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Reverse Engineering an Eclipse Plugin (0x10f8.wordpress.com)
135 points by RKoutnik 10 days ago | hide | past | web | 19 comments | favorite





The plugin that is inspected in this article is now delisted in the Eclipse Marketplace. You can't download it from there anymore (Checked with STS 3.9.0.RELEASE). A new fork without the ad related code as been publish and you can inspect the code on https://github.com/ecd-plugin/ecd .

It's nice to see the community stepping in to "fix" the situation.


Original author doing a pretty bad job of explaining himself [0]. Mainly:

Anyone who does not like it, please uninstall this plugin.

I will not explain it anymore.

I'm not interested in stealing your privacy.

[0] https://github.com/cnfree/Eclipse-Class-Decompiler/issues/30


The only acceptable explanation would be that they weren't aware and didn't intend for this to happen.

Any other scenario means that they intentionally and secretly included code into their compiled binaries which posed a security and privacy risk.


I wonder about the nature of this scam. It almost looks like it's designed to spoof ad clicks, not direct the user to them.

Should contact the ad providers, they'd be happy to chargeback with proof of fraud.

From an earlier response in the same thread:

> These codes never worked on user machine. They were used for patching plugin bugs.

Uh huh. If it was such a benign use, why wasn't it in the repository, or mentioned in the marketplace page?



Good writeup on the reverse engineering.

I'm still a little confused as to what the code was doing, though. It gathers statistics about your user machine (none of which seemed too personal - basically IP, OS, country, etc).

But then what is it doing? Opening a virtual browser or simulating clicks to some ad network?


Seems to me that it is indeed running a hidden browser on a background thread, loading ads, and simulating views/clicks. That is in addition to collecting and sending user and system information (possibly also for ad-serving or information sales or some other nefarious skulduggery).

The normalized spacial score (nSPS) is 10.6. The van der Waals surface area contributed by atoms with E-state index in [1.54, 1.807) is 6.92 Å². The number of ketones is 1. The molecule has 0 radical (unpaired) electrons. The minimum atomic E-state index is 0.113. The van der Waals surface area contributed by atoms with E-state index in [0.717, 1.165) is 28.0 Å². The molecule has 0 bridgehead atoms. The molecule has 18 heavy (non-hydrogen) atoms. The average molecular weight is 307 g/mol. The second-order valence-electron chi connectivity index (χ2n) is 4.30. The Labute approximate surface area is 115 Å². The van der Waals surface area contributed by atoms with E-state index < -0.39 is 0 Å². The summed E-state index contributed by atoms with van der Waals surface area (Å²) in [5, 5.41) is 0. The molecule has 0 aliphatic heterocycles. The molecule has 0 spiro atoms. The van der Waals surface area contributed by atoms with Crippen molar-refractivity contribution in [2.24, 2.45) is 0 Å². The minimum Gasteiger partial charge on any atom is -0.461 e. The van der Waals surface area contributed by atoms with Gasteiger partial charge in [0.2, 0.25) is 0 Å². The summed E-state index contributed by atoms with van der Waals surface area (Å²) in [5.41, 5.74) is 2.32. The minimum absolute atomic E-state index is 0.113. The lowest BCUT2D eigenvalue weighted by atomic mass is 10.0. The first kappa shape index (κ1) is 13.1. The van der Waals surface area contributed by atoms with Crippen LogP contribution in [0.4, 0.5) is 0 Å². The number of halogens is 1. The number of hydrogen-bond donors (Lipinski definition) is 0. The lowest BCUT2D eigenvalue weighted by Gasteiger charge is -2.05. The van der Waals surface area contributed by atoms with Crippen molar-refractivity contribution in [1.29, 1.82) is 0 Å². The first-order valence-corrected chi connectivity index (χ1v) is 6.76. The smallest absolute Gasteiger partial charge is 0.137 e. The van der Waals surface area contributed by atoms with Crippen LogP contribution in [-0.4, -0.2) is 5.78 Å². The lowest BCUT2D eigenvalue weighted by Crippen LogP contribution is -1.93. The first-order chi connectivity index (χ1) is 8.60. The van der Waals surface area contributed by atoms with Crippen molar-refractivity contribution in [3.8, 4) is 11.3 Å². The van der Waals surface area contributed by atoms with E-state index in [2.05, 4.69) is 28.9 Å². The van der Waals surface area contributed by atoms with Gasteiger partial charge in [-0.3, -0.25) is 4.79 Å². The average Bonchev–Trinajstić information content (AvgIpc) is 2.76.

I wonder if this was actually an attempt to scam the advertisers into thinking they were receiving genuine add traffic, in order to get affiliate revenue. Using actual customer data might have prevented the advertisers from getting suspicious.

By and large, that's exactly what it was doing, getting ad revenue. The second part also sounds plausible, but it would need to use this as the user agent during the actual clicks.

A simple thing would be to trigger a visit to a site using a JS coin miner if it's running JS in the hidden browser.

It would be more efficient and simple to just run a miner in Java.

I'm surprised he wasn't mining bitcoins on the side :)

Guess author of the plugin is pretty smart but not smart enough to encrypt the traffic back home or obscure his/her nasty secrets.

I guess it might be keeping the black stuff for some cool down time just after installation. Many malware seem to do there days. We might have got true clicks targeted.


Encrypting the traffic would only have made it marginally more difficult to intercept (https://portswigger.net/burp/help/proxy_options_installingca...). Also, the guy got 400k downloads, sometimes you don't need "smart".

While this was a popular plugin for Eclipse - I'm sure there are plugins for other editors, IDEs and browsers which do the same (or worse). Yet, we often try a multitude of plugins without a single thought about any unwanted features bundled with the main features.

and so many people make fun of js/node... this dude made over 400k installs part of his personal ad clicking bot net..

Thank you for doing this, makes you think how many other highly rated/used s/w is malicious



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